Seriously, with the greenhouse effect and everything, I think preventing heat from being generated is a double-edged sword. Cut down on energy heating the servers up, so you can also cut down on cooling the remaining heat.

So everyone is playing chicken? (1)

jcuffe (873322) | about 9 years ago | (#12153802)

while everyone knows servers are one day going to be water-cooled, no one wants to be first, believing that if their competitors still claim they are fine with air cooling, the guy who goes to water cooling will rapidly drop back in sales until others admit it is necessary

So everybody knows that it's necessary, but they're just waiting for the other guy to do it first so that they don't have to take any risks? Sounds familiar to me.

No brainer for me... (2, Insightful)

Eil (82413) | about 9 years ago | (#12153806)


Ideally, you should have a cool server and and cool room. The two work in combination. If you have a hot room, then the server isn't going to be able to cool itself very well even with the best heatsinks and well-placed fans. Yes, you could use water cooling, but there are other important bits inside of a machine besides whatever the water touches. But a cool room does no good if your servers aren't setup with proper cooling themselves.

Re:No brainer for me... (0)

Anonymous Coward | about 9 years ago | (#12153965)

"If you have a hot room, then the server isn't going to be able to cool itself very well even with the best heatsinks and well-placed fans."

Tell me about it. We have a 64-node cluster here at the university and after moving into the new building, the physical plant decided that 95 degrees F was alright because the computers could cool themselves....

Fast-forward... we now have a 13-node cluster, a bunch of melted motherboards, and a physical plant that says it wasn't their fault...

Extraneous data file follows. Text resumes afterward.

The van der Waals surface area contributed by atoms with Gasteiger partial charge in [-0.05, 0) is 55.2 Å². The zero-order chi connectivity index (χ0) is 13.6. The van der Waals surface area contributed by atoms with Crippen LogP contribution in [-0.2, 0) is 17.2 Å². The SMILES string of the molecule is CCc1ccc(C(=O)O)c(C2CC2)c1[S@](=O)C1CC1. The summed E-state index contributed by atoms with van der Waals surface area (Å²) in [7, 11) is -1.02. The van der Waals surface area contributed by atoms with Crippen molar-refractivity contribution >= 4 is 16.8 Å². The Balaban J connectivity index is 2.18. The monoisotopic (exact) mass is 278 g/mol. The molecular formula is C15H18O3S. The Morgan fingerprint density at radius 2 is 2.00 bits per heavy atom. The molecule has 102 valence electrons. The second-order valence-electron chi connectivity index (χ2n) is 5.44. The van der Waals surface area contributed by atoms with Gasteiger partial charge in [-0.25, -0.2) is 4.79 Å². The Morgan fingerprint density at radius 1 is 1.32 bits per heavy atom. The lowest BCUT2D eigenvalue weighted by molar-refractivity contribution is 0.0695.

Already done. (1)

nickco3 (220146) | about 9 years ago | (#12153814)

There is already water in the datacentre where I work. The site is a converted leisure centre, and has a water-sprinkler fire system. The first whiff of smoke in that place and the entire server room is toast. A Halon system is regarded as too expensive. Seriously.

Re:Already done. (1)

IckySplat (218140) | about 9 years ago | (#12153910)

Actually most new Data Centres are using water.
Halon and it's replacements are actually bad for the hardware.
These days Data Centres use de-mineralised water.
Safer for the gear (Once you've dried it out)

First thing.. (3, Insightful)

Anti Frozt (655515) | about 9 years ago | (#12153816)

That comes to mind is that it will probably be vastly cheaper to cool a rackmount specifically than to lower the ambient temperature of an entire room to the point that it has the same effect. However, I'm not entirely sure how well this scales to large server farms and multiple rackmounts.

I think the best option would be to look at having the hardware produce less heat in the first place. This would definitely simplify the rumbling these engineers are engaged in.

Cooler servers, definitely (1)

AtariAmarok (451306) | about 9 years ago | (#12153835)

Cooler servers, definitely. If you have cooler rooms, people from all over cubicledom will gravitate to the room during the dog days of August, followed by the inevitable "what does this knob do?" and secretive "what happens if I start switching around these funny phone cables in the back of the black box?".

The fewer rubes lounging by the server towers, the better.

Water cooling, pah! (5, Funny)

hazee (728152) | about 9 years ago | (#12153840)

Water cooling? Pah! Why not take a leaf out of Seymour Cray's book - build a sodding great swimming pool, fill it with non-conductive freon, then just lob the whole computer in.

Also has the added benefit that you can see at a glance which processors are working the hardest by looking to see which are producing the most bubbles.

Wonder if you could introduce fish into the tank and make a feature of it? If you could find any freon-breathing fish, that is...

Re:Water cooling, pah! (1)

LiENUS (207736) | about 9 years ago | (#12153984)

Isn't freon liquid at room temperature? Your swimming pool wouldn't last too long, you'd either have to preassurize the system (not good for equipment) or refill it every couple of minutes.

Re:Water cooling, pah! (1)

hazee (728152) | about 9 years ago | (#12154072)

Isn't freon liquid at room temperature?